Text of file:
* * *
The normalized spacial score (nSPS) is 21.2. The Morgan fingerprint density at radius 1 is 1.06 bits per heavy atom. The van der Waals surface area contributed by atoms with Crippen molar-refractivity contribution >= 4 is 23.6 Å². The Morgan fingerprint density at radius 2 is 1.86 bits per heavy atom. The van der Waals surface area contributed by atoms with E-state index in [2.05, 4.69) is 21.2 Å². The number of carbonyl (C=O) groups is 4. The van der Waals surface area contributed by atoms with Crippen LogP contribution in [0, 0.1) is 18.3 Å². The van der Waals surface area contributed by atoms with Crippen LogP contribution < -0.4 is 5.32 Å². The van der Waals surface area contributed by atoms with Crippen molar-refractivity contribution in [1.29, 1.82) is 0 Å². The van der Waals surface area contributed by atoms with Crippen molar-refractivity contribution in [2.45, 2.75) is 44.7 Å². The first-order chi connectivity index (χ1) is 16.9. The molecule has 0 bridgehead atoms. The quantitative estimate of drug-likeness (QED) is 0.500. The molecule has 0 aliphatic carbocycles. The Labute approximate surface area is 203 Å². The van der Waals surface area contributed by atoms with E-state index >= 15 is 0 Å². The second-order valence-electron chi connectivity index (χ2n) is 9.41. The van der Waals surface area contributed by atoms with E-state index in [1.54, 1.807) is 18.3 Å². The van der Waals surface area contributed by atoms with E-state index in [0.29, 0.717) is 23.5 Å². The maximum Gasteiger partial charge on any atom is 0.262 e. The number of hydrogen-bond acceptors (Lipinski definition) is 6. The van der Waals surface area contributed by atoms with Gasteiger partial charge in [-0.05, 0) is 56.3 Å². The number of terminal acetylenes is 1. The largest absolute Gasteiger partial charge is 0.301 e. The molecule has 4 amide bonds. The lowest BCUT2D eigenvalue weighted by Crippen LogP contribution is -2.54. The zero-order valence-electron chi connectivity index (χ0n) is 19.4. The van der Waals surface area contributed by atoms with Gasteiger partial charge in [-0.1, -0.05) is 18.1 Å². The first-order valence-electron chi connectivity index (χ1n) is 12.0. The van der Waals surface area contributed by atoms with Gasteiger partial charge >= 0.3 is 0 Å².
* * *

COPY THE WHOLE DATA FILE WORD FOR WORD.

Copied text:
The normalized spacial score (nSPS) is 21.2. The Morgan fingerprint density at radius 1 is 1.06 bits per heavy atom. The van der Waals surface area contributed by atoms with Crippen molar-refractivity contribution >= 4 is 23.6 Å². The Morgan fingerprint density at radius 2 is 1.86 bits per heavy atom. The van der Waals surface area contributed by atoms with E-state index in [2.05, 4.69) is 21.2 Å². The number of carbonyl (C=O) groups is 4. The van der Waals surface area contributed by atoms with Crippen LogP contribution in [0, 0.1) is 18.3 Å². The van der Waals surface area contributed by atoms with Crippen LogP contribution < -0.4 is 5.32 Å². The van der Waals surface area contributed by atoms with Crippen molar-refractivity contribution in [1.29, 1.82) is 0 Å². The van der Waals surface area contributed by atoms with Crippen molar-refractivity contribution in [2.45, 2.75) is 44.7 Å². The first-order chi connectivity index (χ1) is 16.9. The molecule has 0 bridgehead atoms. The quantitative estimate of drug-likeness (QED) is 0.500. The molecule has 0 aliphatic carbocycles. The Labute approximate surface area is 203 Å². The van der Waals surface area contributed by atoms with E-state index >= 15 is 0 Å². The second-order valence-electron chi connectivity index (χ2n) is 9.41. The van der Waals surface area contributed by atoms with E-state index in [1.54, 1.807) is 18.3 Å². The van der Waals surface area contributed by atoms with E-state index in [0.29, 0.717) is 23.5 Å². The maximum Gasteiger partial charge on any atom is 0.262 e. The number of hydrogen-bond acceptors (Lipinski definition) is 6. The van der Waals surface area contributed by atoms with Gasteiger partial charge in [-0.05, 0) is 56.3 Å². The number of terminal acetylenes is 1. The largest absolute Gasteiger partial charge is 0.301 e. The molecule has 4 amide bonds. The lowest BCUT2D eigenvalue weighted by Crippen LogP contribution is -2.54. The zero-order valence-electron chi connectivity index (χ0n) is 19.4. The van der Waals surface area contributed by atoms with Gasteiger partial charge in [-0.1, -0.05) is 18.1 Å². The first-order valence-electron chi connectivity index (χ1n) is 12.0. The van der Waals surface area contributed by atoms with Gasteiger partial charge >= 0.3 is 0 Å².